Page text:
Could the Bodhisattva ideal have something to do with cultural differences between India and China? India has always had a tradition of holy wanderers, accepting the benefits to society of such a person as given and without need of outlining, whereas Chinese sages, e.g. Lao Tzu, Confucius, have always had to justify their existence and maintenance by reference to the needs of their community? So Mahayana became popular in China and the areas influenced by Chinese thought, since Mahayana Buddhism focuses on, for better or worse, how an enlightened person is useful to others. Whereas Theravada took root in those countries which were influenced by Indian thought; indeed, Thai Buddhism continues with the ideal of the forest dwelling, wandering contemplative, whereas Chan and Zen are more like Western church/monastic communities, with defined responsibilities to the laity.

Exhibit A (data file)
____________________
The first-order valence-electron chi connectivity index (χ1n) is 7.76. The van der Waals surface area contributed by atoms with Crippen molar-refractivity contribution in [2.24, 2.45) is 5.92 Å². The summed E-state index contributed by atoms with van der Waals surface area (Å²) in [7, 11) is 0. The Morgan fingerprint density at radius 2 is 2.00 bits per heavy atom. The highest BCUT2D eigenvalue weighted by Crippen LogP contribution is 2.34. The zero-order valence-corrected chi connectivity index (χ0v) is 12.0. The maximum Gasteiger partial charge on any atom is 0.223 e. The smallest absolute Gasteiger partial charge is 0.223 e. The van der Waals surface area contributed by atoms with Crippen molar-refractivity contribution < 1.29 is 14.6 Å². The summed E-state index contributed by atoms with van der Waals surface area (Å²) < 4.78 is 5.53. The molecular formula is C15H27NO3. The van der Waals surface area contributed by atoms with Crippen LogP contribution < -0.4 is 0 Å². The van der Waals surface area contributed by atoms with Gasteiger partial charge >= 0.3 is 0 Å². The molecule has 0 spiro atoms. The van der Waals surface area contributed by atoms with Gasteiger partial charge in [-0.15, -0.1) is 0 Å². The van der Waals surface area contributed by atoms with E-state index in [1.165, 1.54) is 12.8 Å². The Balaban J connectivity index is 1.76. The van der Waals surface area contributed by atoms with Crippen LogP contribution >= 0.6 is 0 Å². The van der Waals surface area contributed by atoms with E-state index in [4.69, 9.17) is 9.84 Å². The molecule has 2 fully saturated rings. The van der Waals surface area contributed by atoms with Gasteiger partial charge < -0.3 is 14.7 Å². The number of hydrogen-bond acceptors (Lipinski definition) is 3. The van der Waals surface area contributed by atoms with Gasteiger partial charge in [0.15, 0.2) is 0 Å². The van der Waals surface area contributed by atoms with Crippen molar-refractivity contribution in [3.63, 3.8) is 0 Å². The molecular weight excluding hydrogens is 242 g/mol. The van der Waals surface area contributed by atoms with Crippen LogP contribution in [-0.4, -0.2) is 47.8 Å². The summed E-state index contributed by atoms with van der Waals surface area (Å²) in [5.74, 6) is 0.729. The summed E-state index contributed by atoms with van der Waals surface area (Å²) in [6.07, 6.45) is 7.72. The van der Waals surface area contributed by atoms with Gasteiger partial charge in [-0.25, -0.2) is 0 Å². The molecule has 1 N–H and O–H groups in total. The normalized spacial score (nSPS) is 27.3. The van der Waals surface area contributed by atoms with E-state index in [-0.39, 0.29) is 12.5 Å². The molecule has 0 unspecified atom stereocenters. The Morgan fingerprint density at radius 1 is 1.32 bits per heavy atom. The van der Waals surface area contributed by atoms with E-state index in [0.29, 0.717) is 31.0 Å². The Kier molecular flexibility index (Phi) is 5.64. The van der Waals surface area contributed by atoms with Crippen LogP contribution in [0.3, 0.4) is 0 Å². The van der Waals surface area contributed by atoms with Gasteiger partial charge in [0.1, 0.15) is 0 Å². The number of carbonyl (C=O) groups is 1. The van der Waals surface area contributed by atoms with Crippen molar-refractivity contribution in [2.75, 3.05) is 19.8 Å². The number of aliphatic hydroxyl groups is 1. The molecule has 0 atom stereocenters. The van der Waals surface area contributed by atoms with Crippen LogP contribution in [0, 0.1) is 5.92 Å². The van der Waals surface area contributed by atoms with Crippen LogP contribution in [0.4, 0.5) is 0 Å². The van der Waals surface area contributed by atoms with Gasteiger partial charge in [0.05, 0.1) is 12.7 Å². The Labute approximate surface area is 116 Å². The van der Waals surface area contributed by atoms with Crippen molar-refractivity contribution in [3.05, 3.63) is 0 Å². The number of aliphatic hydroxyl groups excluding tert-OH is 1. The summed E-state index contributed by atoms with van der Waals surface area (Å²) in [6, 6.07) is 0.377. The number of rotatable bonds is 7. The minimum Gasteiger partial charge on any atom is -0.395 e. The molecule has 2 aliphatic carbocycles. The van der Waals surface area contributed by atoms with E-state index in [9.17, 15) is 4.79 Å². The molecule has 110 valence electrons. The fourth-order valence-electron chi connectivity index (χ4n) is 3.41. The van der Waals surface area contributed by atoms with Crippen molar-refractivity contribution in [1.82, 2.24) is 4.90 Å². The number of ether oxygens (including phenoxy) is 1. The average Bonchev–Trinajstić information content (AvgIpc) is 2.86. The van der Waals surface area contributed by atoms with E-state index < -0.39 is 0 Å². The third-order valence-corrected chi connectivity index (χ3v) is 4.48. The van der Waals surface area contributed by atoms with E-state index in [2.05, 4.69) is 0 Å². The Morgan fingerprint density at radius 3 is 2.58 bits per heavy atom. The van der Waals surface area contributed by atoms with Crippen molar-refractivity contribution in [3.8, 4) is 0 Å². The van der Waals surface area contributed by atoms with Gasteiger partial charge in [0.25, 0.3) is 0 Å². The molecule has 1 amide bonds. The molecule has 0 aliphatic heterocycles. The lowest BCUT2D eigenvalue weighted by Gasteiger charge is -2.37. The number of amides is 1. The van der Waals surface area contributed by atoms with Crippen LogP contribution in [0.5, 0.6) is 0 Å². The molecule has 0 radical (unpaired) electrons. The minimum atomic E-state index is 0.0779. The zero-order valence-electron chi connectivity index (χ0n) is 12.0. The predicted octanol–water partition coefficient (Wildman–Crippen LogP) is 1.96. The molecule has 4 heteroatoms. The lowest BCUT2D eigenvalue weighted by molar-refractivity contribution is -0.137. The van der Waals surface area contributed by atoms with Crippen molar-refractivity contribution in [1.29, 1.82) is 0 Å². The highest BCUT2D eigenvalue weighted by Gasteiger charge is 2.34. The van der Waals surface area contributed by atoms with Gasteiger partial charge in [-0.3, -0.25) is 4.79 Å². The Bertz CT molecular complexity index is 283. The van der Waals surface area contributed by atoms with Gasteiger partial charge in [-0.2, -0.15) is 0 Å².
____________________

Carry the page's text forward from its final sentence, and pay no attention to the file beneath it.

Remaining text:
We tend to characterise Western society as 'free' compared with other cultures, but actually, it is not so much that we are free as that the marketplace is free to assign us flexible roles. We are still expected to demonstrate measurable benefits to our community, hence the perceived threat that the influence of Indian culture posed to our society in the 1960s. This would explain the greater popularity of the Mahayana in the West.
The reason why India accepts the wandering monk as being useful without demanding spreadsheets and cost analysis, is perhaps because India historically has had so many contemplatives who did prove useful, so that confidence in the tradition has become ingrained and no longer requires justifying.
Last edited by Cafael Dust
on Fri Apr 13, 2012 10:13 am, edited 1 time in total.
Not twice, not three times, not once,
the wheel is turning.